Angry mass revolts have been erupting in many countries across the globe. On Friday 25 October, up to two million people demonstrated on the streets of Chile’s capital Santiago (see page 15). That was the eve of a weekend that saw up to 500,000 demonstrating in Barcelona for the release of political prisoners, anti-government protests across Iraq and a 105-mile long human protest chain in Lebanon.
In recent weeks, explosions of protest have also broken out or been ongoing in Hong Kong, Ecuador,
Algeria, Egypt, Indonesia, Bolivia, and Haiti – among others. Prior to these there was the ‘gilets jaunes’ flare up in France and the beginning of a revolution in Sudan which has already ousted President Omar al-Bashir.
These movements draw inspiration from each other, sometimes echoing a tactic or symbol seen elsewhere.
The triggers and demands vary from country to country. But common to most has been fury at austerity, inequality and corruption. “Across continents, it seems, we
inhabit an age of anger”, said a Times editorial. The authors of an article in the New York Times called the protest wave: “A louder-than-usual howl against elites in countries where democracy is a source of disappointment, corruption is seen as brazen, and a tiny political class lives large while the younger generation struggles to get by”.
In Lebanon, protesters have insisted on having a united struggle of Shia, Sunni, Druze and Christians, opposing divisive separation. Also in Iraq, sectarian divisions are being overcome through protest. The demands gaining an echo in Lebanon include the removal of the corrupt political elite and changing the entire political system. A fifth of the population – 1.3 million people – has participated in that movement so far. A tax on data services like WhatsApp was an initial trigger. But the BBC reported a protester as saying: “We are not here over WhatsApp, we are here over everything”.
In Chile, the movement is also demanding political change, with mass support coming behind the demand for a constituent assembly to ‘restructure society’.
The hundreds of thousands who have protested in Ecuador were enraged by a savage austerity
package. A general strike took place, led by the General Union of Ecuadorian Workers. The National Assembly was stormed, and the government of Lenin Moreno forced to relocate away from the capital, Quito (see ‘Uprising in Ecuador forces government climbdown’ at socialistparty.og.uk)
In alarm and desperation, ruling elites have been trying both the carrot and the stick. Demonstrators in a number of countries have faced brutal state repression, yet have been determined to continue. Over 15 have been shot dead in Chile. In Iraq, 42 were killed in protests on 25 October alone.
On the other hand, concessions have been hastily announced to try to quell the ferment. Iraq’s cabinet is being reshuffled, Chilean president Pinera cancelled transport fare increases and is dismissing his cabinet; in Hong Kong the extradition bill has been withdrawn; in Lebanon the government rapidly scrapped the WhatsApp levy, and announced some reforms. And now the prime minister has announced his resignation. But in all these countries, among others, such measures have rightly been dismissed by protesters as far too little.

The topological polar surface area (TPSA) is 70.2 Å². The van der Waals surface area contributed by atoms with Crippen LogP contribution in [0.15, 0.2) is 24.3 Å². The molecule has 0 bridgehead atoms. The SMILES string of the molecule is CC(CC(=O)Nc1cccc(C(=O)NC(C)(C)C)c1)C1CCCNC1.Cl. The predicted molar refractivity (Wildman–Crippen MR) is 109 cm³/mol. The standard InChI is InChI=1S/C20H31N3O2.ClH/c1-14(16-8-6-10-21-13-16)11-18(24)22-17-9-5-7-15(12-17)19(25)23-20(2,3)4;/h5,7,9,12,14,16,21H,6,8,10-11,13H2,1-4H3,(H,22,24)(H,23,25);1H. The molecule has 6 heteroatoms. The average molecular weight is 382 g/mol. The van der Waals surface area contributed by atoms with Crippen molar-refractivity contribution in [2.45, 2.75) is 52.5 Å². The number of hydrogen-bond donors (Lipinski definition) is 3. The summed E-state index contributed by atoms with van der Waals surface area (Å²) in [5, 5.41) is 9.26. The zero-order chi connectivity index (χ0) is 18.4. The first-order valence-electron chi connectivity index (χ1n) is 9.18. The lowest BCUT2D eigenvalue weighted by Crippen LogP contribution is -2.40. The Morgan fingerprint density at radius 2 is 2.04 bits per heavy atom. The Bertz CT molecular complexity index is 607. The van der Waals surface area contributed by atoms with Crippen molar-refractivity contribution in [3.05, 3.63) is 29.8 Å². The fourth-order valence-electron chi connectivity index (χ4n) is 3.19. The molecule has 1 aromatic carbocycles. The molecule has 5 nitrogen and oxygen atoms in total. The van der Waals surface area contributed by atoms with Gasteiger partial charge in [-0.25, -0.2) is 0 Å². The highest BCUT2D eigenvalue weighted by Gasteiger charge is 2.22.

Commentators in the capitalist media have bemoaned the difficulties governments have in trying to counter protests which in many recent cases have been ‘leaderless’, spontaneous outbursts, mobilising on social media. ‘Who can be negotiated with?’ they ask. While socialists have little sympathy on that score, we strongly call for workers and youth to have their own committees and organisations, to be able to democratically discuss and decide the steps needed to both defend the protests and escalate them towards victory.
Suspicion towards political organisations is understandable given the past experiences of workers internationally – of being betrayed by formerly left leaders who moved to the right and accommodated to the interests of capitalist big business. But genuine workers’ parties – with leaders elected and subject to recall – will be indispensable for maintaining unity of purpose in the movements and formulating programmes that firmly express working-class interests.
Organised workers in the trade unions need to be the backbone of those parties, bringing in their experience of workers’ struggles and their potential power to bring society to a halt through strike action. Due to their common class interests they can also take a lead in building and arming the movements with the ideas necessary to counter the capitalist class. In practice, this can only be through developing socialist programmes for removing capitalism, opposing coalitions and pro-capitalists and forming governments of representatives of working people that can build societies in the interests of the overwhelming majority. No trust can be placed in any of the political representatives of capitalism!
While these vital organisations are still to be built, the period since the 2011 mass uprisings in the Middle East and North Africa hasn’t passed without lessons being noted. For instance, the demands now being raised by protesters for ‘complete change at the top’ show recognition that removing single presidents or prime ministers is not enough; other capitalist representatives can step into their place.
Journalist Simon Tisdall mentioned in the Observer on 27 October that over 40% of the global population is aged 24 or under, and referring to the present revolts, aptly wrote: “This global phenomenon of unfulfilled youthful aspirations is producing political timebombs”. While struggles will ebb and flow, the overall trend is that they will widen and escalate. Along with that, development of consciousness on the political and organisational tasks needed will inevitably speed up, providing the other vital element, along with the will to struggle, for achieving lasting victories.